One-Pot Wonders

Country Style Vegetable Soup with Fermented Black Beans and Tofu

February  5, 2013
Author Notes

I found inspiration for this soup in a dish I first tasted shortly after I arrived in San Francisco nearly three decades ago. Before moving here from New York, one of the partners at my firm there recommended a tiny hole in the wall on edge of Chinatown. (Good information like that can be the gift of a lifetime. We still go there regularly, counting it among our all-time favorite places to eat in the gastronomic paradise.) The dish that inspired this recipe, a fragrant, soupy concoction called “Country Style Vegetables,” introduced me those many years ago to fermented black beans. They transform this soup. I've drafted this as a vegan recipe, but please feel free to use chicken stock if you prefer. Also, if you don't have doenjang (Korean fermented soybean paste) you can use red miso instead, added at the very end, or fish sauce if you don't care whether it's vegan, or just add more soy sauce, a bit at a time, to taste. This is simple food, but satisfying, Enjoy! ;o) —AntoniaJames

Test Kitchen Notes

Upon first read, I simply knew this soup would be good. Due in equal measure to meticulous description and a great ingredient list (all my favorite aromatics, hearty Asian greens, and the elusive salted black bean), I could not wait to try it. The fermented bean gives this soup a pleasantly sour, almost smoky depth, which is complemented by the fragrant aromatics and slightly bitter edge of mustardy bok choy. It builds a lot of flavor in a short amount of time, making this warming and delicious soup one that my family will enjoy countless times – even on a weeknight. —gingerroot

  • Serves 4, for dinner
  • The Soup
  • 4 cups aromatic broth (see recipe below)
  • 14 - 16 ounces firm tofu
  • 1 tablespoon peanut oil, preferably the fragrant Chinese kind
  • 1 small head napa cabbage – about 1 ¼ pound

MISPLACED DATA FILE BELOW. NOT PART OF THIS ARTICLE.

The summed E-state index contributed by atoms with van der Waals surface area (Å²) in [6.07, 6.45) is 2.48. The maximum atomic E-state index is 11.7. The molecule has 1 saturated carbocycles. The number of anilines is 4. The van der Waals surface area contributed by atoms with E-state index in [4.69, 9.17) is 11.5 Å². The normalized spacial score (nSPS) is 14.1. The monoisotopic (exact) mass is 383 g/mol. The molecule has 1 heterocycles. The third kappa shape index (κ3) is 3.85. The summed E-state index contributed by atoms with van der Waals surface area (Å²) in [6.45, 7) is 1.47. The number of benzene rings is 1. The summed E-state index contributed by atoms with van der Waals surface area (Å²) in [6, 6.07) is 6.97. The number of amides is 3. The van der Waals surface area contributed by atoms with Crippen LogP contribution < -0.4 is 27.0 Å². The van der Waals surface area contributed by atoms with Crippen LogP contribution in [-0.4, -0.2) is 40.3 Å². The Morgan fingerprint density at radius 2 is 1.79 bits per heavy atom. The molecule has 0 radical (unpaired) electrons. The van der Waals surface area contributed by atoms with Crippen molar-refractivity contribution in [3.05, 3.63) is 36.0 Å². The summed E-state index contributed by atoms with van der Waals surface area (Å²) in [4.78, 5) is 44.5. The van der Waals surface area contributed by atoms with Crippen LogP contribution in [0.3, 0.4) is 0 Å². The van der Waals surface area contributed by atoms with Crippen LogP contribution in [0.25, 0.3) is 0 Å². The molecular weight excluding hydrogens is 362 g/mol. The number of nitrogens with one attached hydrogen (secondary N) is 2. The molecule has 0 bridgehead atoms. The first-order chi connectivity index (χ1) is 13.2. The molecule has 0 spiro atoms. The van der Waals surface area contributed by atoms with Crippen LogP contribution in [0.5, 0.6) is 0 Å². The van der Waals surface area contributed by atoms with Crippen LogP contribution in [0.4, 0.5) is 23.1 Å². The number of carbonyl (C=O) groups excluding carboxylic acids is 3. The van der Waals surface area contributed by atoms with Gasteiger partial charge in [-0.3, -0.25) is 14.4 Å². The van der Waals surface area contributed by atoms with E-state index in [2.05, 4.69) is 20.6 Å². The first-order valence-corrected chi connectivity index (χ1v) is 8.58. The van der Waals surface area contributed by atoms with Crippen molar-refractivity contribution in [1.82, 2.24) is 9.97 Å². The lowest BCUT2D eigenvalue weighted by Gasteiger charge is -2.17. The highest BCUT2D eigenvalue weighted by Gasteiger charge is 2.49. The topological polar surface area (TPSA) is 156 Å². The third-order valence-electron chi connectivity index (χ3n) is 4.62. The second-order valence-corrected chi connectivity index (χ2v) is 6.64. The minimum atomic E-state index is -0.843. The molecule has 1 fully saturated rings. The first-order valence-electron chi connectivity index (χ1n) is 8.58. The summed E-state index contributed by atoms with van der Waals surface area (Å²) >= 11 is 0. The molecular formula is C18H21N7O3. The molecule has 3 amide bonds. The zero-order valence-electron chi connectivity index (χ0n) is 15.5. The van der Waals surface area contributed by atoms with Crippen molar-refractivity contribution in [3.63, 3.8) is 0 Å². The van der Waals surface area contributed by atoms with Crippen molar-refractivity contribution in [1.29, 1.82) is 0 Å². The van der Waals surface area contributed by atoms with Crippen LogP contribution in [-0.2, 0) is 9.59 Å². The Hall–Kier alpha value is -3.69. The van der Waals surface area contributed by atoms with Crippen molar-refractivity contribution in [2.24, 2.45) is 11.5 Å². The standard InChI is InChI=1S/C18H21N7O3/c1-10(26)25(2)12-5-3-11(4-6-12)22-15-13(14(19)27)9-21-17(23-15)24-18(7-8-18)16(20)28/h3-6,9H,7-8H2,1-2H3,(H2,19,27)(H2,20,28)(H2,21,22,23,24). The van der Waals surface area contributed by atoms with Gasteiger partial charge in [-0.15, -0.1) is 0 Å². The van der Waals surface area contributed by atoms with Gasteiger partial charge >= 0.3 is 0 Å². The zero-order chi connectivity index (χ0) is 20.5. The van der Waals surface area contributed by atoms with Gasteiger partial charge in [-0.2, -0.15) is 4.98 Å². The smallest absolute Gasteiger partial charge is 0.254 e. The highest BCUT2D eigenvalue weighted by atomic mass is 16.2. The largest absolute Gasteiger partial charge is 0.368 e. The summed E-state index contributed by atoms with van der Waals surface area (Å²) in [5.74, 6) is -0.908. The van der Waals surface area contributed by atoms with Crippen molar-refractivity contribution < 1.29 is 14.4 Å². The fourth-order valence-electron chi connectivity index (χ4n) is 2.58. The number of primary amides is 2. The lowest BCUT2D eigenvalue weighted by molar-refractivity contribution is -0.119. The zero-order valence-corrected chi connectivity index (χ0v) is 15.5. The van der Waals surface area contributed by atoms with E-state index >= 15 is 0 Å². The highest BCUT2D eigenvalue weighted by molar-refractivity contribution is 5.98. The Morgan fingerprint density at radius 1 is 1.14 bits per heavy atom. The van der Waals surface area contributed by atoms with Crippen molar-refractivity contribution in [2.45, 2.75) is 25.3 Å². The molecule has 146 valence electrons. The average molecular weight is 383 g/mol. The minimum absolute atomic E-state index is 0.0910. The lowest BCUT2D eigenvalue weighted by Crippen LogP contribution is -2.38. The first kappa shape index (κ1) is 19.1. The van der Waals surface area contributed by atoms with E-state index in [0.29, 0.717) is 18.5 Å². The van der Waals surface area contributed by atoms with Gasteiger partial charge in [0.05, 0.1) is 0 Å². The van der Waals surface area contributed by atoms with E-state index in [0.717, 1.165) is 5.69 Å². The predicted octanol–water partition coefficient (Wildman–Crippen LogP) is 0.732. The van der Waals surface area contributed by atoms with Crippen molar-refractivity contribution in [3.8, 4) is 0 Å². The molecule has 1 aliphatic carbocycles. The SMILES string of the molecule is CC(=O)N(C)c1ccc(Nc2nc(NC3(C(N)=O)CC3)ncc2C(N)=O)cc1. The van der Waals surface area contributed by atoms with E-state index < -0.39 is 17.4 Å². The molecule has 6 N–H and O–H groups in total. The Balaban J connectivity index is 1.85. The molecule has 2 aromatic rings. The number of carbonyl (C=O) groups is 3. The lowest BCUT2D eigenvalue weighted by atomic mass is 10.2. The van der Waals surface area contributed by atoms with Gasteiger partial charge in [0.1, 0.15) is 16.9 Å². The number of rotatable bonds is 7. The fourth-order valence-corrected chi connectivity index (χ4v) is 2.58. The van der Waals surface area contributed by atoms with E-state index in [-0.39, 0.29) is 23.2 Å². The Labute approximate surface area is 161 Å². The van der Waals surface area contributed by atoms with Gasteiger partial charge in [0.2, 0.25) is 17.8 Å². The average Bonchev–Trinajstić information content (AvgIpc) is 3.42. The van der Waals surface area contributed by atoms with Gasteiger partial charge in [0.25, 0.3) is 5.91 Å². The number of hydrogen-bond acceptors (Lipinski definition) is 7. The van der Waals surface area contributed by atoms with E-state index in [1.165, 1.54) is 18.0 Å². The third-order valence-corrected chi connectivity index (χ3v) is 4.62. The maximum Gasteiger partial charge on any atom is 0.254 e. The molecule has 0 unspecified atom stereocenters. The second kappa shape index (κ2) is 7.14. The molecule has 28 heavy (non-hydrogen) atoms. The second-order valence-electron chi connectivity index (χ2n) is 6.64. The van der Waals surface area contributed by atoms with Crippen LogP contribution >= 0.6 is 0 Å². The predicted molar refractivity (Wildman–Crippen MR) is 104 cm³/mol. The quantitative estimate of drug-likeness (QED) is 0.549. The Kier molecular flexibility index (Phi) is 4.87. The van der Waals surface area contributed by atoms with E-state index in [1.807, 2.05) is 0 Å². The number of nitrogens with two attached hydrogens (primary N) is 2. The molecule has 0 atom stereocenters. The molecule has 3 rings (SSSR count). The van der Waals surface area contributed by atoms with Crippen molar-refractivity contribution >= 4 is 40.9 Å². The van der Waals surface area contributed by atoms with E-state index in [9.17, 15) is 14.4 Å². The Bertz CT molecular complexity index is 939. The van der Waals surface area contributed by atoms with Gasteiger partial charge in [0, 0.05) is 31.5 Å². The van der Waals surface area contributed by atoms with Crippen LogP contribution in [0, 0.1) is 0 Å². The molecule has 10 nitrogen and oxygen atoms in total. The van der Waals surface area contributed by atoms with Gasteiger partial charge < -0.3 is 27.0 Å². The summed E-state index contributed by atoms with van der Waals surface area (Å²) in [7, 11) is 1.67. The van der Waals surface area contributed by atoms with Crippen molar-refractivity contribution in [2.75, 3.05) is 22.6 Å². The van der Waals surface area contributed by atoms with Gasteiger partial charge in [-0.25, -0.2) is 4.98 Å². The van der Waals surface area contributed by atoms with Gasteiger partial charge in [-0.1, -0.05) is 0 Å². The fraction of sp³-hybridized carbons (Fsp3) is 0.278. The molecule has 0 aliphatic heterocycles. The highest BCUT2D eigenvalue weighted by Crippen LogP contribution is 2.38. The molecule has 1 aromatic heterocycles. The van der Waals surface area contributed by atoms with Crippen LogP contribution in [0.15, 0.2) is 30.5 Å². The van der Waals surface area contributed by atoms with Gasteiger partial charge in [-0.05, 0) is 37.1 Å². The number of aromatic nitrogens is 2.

• 2 small heads of bok choy (4 to 5 inches in length) or 1/12 cups broccoli florets
  • 6 scallions, white and light green parts, about 2 inches in length, sliced lengthwise
  • 1 - 2 tablespoons doenjang, or if you don't care whether this is vegan, 1 tablespoon high quality fish sauce (I highly recommend Red Boat.)
  • 2 teaspoons brown sugar
  • 1 tablespoon organic brown rice vinegar
  • 2 tablespoons fermented (also called “salted”) black beans
  • Soy sauce to taste (I use about 2 teaspoons of soy sauce, but be careful. The black beans are salty, as are the fish sauce and doenjang, if using.)
  • 6 ounces thin rice or bean vermicelli
  • 1 tablespoon dark sesame oil
  • Handful of cilantro leaves
  • Chinese spicy chili oil, to taste (optional)
  • Fermented Black Bean Scented Vegetable Broth
  • ¼ cup fermented black beans (also called “Salted Black Beans”), coarsely chopped
  • Dark green tops of 6 scallions, coarsely chopped
  • 1” piece of fresh ginger, unpeeled and coarsely chopped
  • ½ cup coarsely chopped cilantro stems
  • 6 cloves of garlic, smashed (no need to peel them)
In This Recipe
  1. The Soup
  2. Cook the tofu: Heat oven to 400 degrees. Cut the tofu lengthwise into four pieces, then cut each of those into generous bite-sized squares or rectangles. Place on a parchment lined baking sheet and put into the oven. You don't need to wait for it to heat all the way before putting them in.) Bake for 15 - 25 minutes, depending on how hot the oven is when you start baking. See note, below, if you want to cook the tofu on the top of the stove. You should do that pan frying right before you're ready to start cooking the vegetables.
  3. Make the stock. (See instructions below.)
  4. Prepare the vegetables: thinly slice the top half of the napa cabbage, then thoroughly rinse and drain. Put those leafy pieces into a container. Then thinly slice the rest, which will consist of the large, hard white middle, and rinse and drain them; set those pieces aside in a separate container.
  5. Cut the bok choy in half, crosswise, and rinse the dark green leafy pieces. Shake off any excess water, and put in the container with the soft leafy pieces of the napa cabbage. Cut off the hard bottom of each bok choy, then remove what’s left and wash. Stack those hard stems and slice into thirds or quarters, lengthwise. Put those pieces into the same container as the hard, mostly white pieces of napa cabbage. (If using broccoli florets, make sure they're fairly small, and put them with the napa cabbage leaves.)